Where, please, out of any of this, is there any small sliver of optimism?

This hasty referendum debate is no way to settle a vital constitutional question (whichever side you’re on)

Britain’s relationship with the EU is absolutely vital to the economic and political future of the country, and even to the political and economic future of the EU. The structure of British democracy, the way the country is governed, is a matter of first order political importance – Britain’s membership of the EU ranks alongside the electoral system, the powers of regional and local government, or the role of the monarch as central constitutional questions.

So what is happening? For the past few days, British politics has descended into an even more sordid, tactical and short-term ‘debate’ about these vital issues than ever before.

Continue Reading

What would leaving the EU actually mean in practice?

In 2005 I went to France to campaign in the referendum on the European Constitution, making the case for oui. One thing about that campaign has been with me ever since: it was clear what oui would mean (France would ratify) while it was never clear what non would mean. The diverse interpretations of non – from ‘stick with the Treaty of Nice’ via ‘we want a Social Europe instead’ to ‘we want to punish the government’ – meant that non was a responsibility-free shot at the establishment. The EU could have operated with the old treaties, so it’s not as if the non had a particularly high price.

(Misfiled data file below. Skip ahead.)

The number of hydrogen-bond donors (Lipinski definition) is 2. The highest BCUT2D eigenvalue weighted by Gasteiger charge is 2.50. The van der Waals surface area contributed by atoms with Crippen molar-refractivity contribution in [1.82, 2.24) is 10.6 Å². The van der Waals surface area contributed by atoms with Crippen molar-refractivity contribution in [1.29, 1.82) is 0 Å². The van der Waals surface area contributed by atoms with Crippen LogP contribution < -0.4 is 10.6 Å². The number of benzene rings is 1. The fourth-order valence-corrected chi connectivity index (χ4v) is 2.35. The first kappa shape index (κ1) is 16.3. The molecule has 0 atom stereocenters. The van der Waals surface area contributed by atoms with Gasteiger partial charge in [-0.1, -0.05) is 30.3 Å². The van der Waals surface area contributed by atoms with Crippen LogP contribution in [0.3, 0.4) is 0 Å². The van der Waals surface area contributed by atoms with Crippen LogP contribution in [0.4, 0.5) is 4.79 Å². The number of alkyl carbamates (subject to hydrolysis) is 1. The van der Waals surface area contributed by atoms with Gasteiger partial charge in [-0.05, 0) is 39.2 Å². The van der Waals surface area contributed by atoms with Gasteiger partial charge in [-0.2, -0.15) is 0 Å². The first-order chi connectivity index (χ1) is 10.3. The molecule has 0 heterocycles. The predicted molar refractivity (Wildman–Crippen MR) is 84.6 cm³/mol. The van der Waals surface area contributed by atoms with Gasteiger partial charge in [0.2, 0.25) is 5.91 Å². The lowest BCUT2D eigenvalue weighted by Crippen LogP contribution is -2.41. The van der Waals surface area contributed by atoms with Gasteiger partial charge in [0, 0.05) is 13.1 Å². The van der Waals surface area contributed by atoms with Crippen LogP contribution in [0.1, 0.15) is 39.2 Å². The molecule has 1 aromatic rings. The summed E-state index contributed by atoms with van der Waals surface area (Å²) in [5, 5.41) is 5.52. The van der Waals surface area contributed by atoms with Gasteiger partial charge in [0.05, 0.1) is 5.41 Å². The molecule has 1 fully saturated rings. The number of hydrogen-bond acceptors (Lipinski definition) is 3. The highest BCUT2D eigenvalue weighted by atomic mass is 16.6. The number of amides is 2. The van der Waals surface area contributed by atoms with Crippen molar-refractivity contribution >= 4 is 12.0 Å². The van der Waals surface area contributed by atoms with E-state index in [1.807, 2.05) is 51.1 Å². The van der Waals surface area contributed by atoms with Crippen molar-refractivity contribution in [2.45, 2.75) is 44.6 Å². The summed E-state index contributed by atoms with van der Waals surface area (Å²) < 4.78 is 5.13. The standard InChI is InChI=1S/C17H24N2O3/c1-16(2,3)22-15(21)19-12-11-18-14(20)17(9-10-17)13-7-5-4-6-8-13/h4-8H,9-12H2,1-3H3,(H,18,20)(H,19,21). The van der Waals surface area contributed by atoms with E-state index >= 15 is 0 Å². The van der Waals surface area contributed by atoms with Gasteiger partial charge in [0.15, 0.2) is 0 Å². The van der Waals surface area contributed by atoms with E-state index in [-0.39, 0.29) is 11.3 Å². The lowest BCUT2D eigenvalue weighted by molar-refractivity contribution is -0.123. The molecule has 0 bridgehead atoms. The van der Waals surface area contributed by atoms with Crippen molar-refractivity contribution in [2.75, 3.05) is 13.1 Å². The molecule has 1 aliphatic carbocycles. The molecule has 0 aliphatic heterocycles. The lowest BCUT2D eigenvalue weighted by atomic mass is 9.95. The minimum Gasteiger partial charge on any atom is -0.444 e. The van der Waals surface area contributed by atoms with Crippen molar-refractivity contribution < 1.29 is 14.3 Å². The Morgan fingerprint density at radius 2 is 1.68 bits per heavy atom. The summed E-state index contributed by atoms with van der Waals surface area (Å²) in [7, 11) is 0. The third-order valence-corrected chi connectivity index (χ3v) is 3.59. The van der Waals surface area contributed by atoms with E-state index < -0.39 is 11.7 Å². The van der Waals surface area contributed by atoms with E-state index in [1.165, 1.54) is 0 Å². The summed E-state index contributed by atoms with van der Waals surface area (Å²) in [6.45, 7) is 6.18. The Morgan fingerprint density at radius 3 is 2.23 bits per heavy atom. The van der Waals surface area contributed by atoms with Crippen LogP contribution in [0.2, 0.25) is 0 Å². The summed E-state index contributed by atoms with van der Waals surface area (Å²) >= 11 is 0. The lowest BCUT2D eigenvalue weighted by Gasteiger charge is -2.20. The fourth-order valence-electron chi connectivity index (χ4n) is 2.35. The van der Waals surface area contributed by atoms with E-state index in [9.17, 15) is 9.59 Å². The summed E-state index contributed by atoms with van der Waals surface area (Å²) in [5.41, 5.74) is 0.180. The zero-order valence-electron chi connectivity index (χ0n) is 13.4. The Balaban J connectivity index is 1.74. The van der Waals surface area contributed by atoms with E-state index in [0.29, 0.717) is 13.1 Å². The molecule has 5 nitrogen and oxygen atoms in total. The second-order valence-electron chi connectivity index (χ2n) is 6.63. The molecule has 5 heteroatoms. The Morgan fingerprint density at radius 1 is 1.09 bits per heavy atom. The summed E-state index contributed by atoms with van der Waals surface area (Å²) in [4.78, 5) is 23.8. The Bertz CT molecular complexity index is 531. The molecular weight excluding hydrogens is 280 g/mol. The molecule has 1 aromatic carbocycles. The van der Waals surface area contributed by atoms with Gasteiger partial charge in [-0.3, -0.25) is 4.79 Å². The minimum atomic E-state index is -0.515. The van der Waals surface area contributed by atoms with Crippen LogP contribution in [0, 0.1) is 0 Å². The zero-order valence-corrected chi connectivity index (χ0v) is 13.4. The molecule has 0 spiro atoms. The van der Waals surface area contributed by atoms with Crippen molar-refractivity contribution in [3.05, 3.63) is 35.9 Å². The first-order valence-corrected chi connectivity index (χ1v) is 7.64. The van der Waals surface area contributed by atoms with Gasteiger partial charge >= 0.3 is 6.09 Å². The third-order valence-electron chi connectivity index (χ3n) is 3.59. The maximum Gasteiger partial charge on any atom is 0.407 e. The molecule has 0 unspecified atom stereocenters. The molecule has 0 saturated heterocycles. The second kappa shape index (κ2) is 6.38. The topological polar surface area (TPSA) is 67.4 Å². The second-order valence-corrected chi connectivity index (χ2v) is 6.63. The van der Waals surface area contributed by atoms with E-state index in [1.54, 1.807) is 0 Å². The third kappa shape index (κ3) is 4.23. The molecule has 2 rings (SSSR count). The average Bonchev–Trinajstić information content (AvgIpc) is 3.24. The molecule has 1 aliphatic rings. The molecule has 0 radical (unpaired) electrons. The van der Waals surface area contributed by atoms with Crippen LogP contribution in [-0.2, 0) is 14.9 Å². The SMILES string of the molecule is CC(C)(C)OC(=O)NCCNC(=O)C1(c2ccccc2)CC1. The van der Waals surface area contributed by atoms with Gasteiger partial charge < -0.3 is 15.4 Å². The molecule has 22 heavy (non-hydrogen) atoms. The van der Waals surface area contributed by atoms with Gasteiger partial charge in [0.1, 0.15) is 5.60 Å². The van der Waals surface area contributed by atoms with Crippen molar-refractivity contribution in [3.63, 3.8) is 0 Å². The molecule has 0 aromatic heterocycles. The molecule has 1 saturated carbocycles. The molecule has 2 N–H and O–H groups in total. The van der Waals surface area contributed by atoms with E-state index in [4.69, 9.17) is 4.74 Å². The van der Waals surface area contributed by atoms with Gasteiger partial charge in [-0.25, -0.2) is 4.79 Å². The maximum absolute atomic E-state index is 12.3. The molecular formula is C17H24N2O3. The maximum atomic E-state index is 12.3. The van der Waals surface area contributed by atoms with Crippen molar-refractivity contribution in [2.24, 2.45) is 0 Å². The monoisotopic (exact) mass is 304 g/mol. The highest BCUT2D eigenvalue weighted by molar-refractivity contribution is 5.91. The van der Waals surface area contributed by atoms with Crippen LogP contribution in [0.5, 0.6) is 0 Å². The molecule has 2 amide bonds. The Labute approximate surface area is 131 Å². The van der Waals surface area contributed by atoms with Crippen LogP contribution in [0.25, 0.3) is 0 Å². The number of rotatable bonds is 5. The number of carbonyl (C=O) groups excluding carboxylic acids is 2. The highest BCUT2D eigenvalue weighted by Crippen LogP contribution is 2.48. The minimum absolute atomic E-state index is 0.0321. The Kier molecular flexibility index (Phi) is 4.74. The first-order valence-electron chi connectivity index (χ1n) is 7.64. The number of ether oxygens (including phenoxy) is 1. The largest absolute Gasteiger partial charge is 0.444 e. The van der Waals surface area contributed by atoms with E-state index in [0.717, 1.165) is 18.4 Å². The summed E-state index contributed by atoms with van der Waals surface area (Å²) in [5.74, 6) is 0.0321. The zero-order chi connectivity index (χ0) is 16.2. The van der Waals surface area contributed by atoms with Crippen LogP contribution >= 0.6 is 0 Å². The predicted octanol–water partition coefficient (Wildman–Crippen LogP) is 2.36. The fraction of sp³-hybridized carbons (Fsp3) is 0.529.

Fast forward 6 years, and calls on left and right of UK politics are growing to hold a referendum on Britain’s membership of the EU – in or out. I’ve previously argued why Labour should not favour such a referendum and Nosemonkey has taken apart the People’s Pledge arguments.

This post raises a further issue that all ‘we want to leave’ advocates need to answer: what would leaving the EU actually mean? It’s not as simple as it sounds.

It strikes me that the yes answer to a question such as “Should the United Kingdom should remain a Member State of the European Union?” is simple enough – the relationship with the EU remains unchanged, and the UK fights its corner in the EU, winning some fights and losing some, just as it has since 1973.

But what would about no?

Continue Reading

A response to Denis MacShane’s CER essay: national parliaments are not the route to EU legitimacy